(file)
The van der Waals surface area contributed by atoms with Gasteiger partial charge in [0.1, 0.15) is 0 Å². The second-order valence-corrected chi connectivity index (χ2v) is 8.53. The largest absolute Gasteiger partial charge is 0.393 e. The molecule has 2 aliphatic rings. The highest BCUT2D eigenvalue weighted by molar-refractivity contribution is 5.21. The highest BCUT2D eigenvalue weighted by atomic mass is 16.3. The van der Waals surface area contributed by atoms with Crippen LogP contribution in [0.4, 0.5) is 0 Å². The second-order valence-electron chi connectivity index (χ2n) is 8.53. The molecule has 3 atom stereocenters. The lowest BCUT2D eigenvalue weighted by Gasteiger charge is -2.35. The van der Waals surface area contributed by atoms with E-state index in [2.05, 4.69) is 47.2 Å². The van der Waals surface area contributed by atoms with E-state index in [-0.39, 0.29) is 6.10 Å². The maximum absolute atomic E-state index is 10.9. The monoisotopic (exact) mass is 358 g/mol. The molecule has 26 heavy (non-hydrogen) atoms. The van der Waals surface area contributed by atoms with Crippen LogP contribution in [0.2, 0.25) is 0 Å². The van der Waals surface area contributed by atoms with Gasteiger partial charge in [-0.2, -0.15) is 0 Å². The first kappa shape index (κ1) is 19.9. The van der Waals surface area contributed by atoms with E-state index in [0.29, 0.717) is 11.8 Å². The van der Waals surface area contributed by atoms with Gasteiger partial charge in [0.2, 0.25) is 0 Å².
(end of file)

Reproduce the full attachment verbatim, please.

The van der Waals surface area contributed by atoms with Gasteiger partial charge in [0.1, 0.15) is 0 Å². The second-order valence-corrected chi connectivity index (χ2v) is 8.53. The largest absolute Gasteiger partial charge is 0.393 e. The molecule has 2 aliphatic rings. The highest BCUT2D eigenvalue weighted by molar-refractivity contribution is 5.21. The highest BCUT2D eigenvalue weighted by atomic mass is 16.3. The van der Waals surface area contributed by atoms with Crippen LogP contribution in [0.4, 0.5) is 0 Å². The second-order valence-electron chi connectivity index (χ2n) is 8.53. The molecule has 3 atom stereocenters. The lowest BCUT2D eigenvalue weighted by Gasteiger charge is -2.35. The van der Waals surface area contributed by atoms with E-state index in [2.05, 4.69) is 47.2 Å². The van der Waals surface area contributed by atoms with E-state index in [-0.39, 0.29) is 6.10 Å². The maximum absolute atomic E-state index is 10.9. The monoisotopic (exact) mass is 358 g/mol. The molecule has 26 heavy (non-hydrogen) atoms. The van der Waals surface area contributed by atoms with Crippen LogP contribution in [0.2, 0.25) is 0 Å². The van der Waals surface area contributed by atoms with Gasteiger partial charge in [-0.2, -0.15) is 0 Å². The first kappa shape index (κ1) is 19.9. The van der Waals surface area contributed by atoms with E-state index in [0.29, 0.717) is 11.8 Å². The van der Waals surface area contributed by atoms with Gasteiger partial charge in [0.2, 0.25) is 0 Å².